Minnesota’s Commissioner of Administration Matt Massman and Commission of Employment and Economic Development Shawntera Hardy took part in a town hall meeting Wednesday night geared toward entrepreneurs and small business owners on Minneapolis’ North Side.

Although the topic was economic development and small business assistance on the North Side, attention quickly turned to minority unemployment and how minority- and women-owned businesses can compete for state contracts.

The town hall was the last of three summer meetings organized by state Reps. Raymond Dehn and Fue Lee, both DFLers who represent residents on either side of West Broadway Avenue, and state Sen. Bobby Joe Champion.

Lee talked briefly about what he called “successes” for the North Side at the 2017 legislative session: $2 million for the North Market on Humboldt Avenue, $1.5 million for Summit Academy and its GED and jobs programs, $50,000 for the Fighting Chance boxing tournament and others.

He said minority unemployment rates in Minnesota had improved “significantly” since the Great Recession. Nationwide, minority employment has grown 10.8 percent; in Minnesota it has grown 41 percent, he said, mostly in health care, manufacturing, professional and technical jobs.

Massman gave an overview of the Department of Administration’s responsibility — procurement being a major one — and said supplier diversity is a priority for himself and for Gov. Mark Dayton and Lt. Gov. Tina Smith.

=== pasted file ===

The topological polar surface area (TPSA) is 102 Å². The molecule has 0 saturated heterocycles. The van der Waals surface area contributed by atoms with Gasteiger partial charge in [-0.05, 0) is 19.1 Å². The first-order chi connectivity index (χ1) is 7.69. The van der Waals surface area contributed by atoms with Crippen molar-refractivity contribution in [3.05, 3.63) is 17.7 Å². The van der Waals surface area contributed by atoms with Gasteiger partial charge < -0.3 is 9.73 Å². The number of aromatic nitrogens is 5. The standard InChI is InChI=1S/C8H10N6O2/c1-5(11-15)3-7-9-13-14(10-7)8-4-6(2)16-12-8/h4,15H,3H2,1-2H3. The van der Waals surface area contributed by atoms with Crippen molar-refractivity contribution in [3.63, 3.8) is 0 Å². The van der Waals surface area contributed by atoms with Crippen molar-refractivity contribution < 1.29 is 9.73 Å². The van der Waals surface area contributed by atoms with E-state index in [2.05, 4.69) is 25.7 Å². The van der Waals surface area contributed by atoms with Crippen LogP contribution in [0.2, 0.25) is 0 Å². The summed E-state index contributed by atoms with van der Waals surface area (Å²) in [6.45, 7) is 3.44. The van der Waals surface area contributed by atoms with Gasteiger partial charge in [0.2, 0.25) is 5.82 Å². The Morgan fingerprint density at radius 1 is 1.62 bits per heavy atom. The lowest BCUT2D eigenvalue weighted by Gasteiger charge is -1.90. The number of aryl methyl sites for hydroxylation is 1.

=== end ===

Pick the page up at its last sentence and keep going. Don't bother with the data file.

“Statistics haven’t been great but we are making some really good progress,” Massman said. “We’ve moved from 3.4 percent of total state spending to about 4.9 percent spending with minority-owned businesses.”

He said the state has set a goal of 8 percent of its direct spending to be from minority- and women-owned businesses.

He encouraged small business owners in the audience of about 20 people to become certified and registered so they can bid on state contracts.

Chris Webley, who runs New Rules, a workspace company with in-house design, questioned whether his small business would even be eligible to be chosen for state work. Only contracts over $25,000 requires the state to collect bids and most of New Rules’ jobs fall under that threshold.

“We can always do more with that,” Massman told him. But, he added, for the $25,000 bidding threshold to be lower would require a change in state law.

Webley also questioned Hardy about whether the Department of Employment and Economic Development (DEED) can add his business to its network of training providers. DEED operates 47 workforce centers in Minnesota.

“We’ve found great success with untraditional methods in terms of engaging the youth,” Webley told Hardy. “Would this agency be considered a partner?”

Hardy responded that, “We have youth competitive grants you could go after and we have our adult programs.”

She told another small business owner that it’s the city of Minneapolis and the Met Council that handle issues of relocation and tax abatement.

Joanne Hager, a tradeswoman who said she has been active in trying to increase employment goals for women in construction, said she was happy to see state commissioners take the time to talk to residents.

“I would really like to see underrepresented tradespeople on some of these commissions,” she told the commissioners. “If you’re really trying to address the needs of underrepresented people, the voices of tradespeople need to be heard.”